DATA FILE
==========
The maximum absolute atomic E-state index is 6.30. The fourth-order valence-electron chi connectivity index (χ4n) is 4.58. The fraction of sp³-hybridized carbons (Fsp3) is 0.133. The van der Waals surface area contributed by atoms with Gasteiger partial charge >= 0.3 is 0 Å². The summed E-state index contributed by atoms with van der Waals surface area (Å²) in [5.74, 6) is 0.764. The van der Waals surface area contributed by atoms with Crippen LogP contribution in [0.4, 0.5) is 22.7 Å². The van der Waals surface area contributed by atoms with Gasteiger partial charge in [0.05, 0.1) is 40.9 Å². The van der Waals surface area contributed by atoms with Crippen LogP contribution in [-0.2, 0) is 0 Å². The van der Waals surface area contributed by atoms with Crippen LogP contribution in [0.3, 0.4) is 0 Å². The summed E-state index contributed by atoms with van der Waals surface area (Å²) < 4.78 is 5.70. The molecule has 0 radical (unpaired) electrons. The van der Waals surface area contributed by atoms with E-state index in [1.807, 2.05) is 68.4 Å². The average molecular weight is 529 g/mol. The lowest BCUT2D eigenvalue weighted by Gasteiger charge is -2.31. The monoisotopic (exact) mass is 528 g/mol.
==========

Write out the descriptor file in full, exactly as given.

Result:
The maximum absolute atomic E-state index is 6.30. The fourth-order valence-electron chi connectivity index (χ4n) is 4.58. The fraction of sp³-hybridized carbons (Fsp3) is 0.133. The van der Waals surface area contributed by atoms with Gasteiger partial charge >= 0.3 is 0 Å². The summed E-state index contributed by atoms with van der Waals surface area (Å²) in [5.74, 6) is 0.764. The van der Waals surface area contributed by atoms with Crippen LogP contribution in [0.4, 0.5) is 22.7 Å². The van der Waals surface area contributed by atoms with Gasteiger partial charge in [0.05, 0.1) is 40.9 Å². The van der Waals surface area contributed by atoms with Crippen LogP contribution in [-0.2, 0) is 0 Å². The van der Waals surface area contributed by atoms with Crippen LogP contribution in [0.3, 0.4) is 0 Å². The summed E-state index contributed by atoms with van der Waals surface area (Å²) < 4.78 is 5.70. The molecule has 0 radical (unpaired) electrons. The van der Waals surface area contributed by atoms with E-state index in [1.807, 2.05) is 68.4 Å². The average molecular weight is 529 g/mol. The lowest BCUT2D eigenvalue weighted by Gasteiger charge is -2.31. The monoisotopic (exact) mass is 528 g/mol.